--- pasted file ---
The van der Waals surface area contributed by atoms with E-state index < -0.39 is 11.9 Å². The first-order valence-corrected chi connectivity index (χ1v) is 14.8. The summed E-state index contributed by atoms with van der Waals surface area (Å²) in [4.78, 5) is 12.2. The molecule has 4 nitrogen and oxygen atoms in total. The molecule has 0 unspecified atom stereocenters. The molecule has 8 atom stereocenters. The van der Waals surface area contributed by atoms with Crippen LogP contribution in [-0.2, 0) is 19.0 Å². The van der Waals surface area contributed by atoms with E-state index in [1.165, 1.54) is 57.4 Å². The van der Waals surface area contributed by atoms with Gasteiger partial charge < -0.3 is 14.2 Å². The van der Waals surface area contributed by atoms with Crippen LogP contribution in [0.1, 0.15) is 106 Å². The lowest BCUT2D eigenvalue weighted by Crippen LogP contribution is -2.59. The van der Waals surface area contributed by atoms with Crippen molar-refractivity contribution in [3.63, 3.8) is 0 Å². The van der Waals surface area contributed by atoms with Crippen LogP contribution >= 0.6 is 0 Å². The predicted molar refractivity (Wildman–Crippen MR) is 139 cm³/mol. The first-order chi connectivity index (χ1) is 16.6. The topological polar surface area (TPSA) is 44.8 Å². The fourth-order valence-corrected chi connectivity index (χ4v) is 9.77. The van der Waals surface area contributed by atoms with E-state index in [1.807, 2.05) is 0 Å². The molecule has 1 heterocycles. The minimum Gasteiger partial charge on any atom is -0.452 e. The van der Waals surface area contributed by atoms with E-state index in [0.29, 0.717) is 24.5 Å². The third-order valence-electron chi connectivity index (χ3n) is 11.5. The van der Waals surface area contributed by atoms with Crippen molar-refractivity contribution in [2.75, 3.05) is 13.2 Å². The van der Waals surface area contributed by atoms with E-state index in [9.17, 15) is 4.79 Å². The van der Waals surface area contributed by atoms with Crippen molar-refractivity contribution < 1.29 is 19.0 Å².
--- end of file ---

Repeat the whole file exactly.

The van der Waals surface area contributed by atoms with E-state index < -0.39 is 11.9 Å². The first-order valence-corrected chi connectivity index (χ1v) is 14.8. The summed E-state index contributed by atoms with van der Waals surface area (Å²) in [4.78, 5) is 12.2. The molecule has 4 nitrogen and oxygen atoms in total. The molecule has 0 unspecified atom stereocenters. The molecule has 8 atom stereocenters. The van der Waals surface area contributed by atoms with Crippen LogP contribution in [-0.2, 0) is 19.0 Å². The van der Waals surface area contributed by atoms with E-state index in [1.165, 1.54) is 57.4 Å². The van der Waals surface area contributed by atoms with Gasteiger partial charge < -0.3 is 14.2 Å². The van der Waals surface area contributed by atoms with Crippen LogP contribution in [0.1, 0.15) is 106 Å². The lowest BCUT2D eigenvalue weighted by Crippen LogP contribution is -2.59. The van der Waals surface area contributed by atoms with Crippen molar-refractivity contribution in [3.63, 3.8) is 0 Å². The van der Waals surface area contributed by atoms with Crippen LogP contribution >= 0.6 is 0 Å². The predicted molar refractivity (Wildman–Crippen MR) is 139 cm³/mol. The first-order chi connectivity index (χ1) is 16.6. The topological polar surface area (TPSA) is 44.8 Å². The fourth-order valence-corrected chi connectivity index (χ4v) is 9.77. The van der Waals surface area contributed by atoms with E-state index in [1.807, 2.05) is 0 Å². The molecule has 1 heterocycles. The minimum Gasteiger partial charge on any atom is -0.452 e. The van der Waals surface area contributed by atoms with E-state index in [0.29, 0.717) is 24.5 Å². The third-order valence-electron chi connectivity index (χ3n) is 11.5. The van der Waals surface area contributed by atoms with Crippen molar-refractivity contribution in [2.75, 3.05) is 13.2 Å². The van der Waals surface area contributed by atoms with E-state index in [9.17, 15) is 4.79 Å². The van der Waals surface area contributed by atoms with Crippen molar-refractivity contribution < 1.29 is 19.0 Å².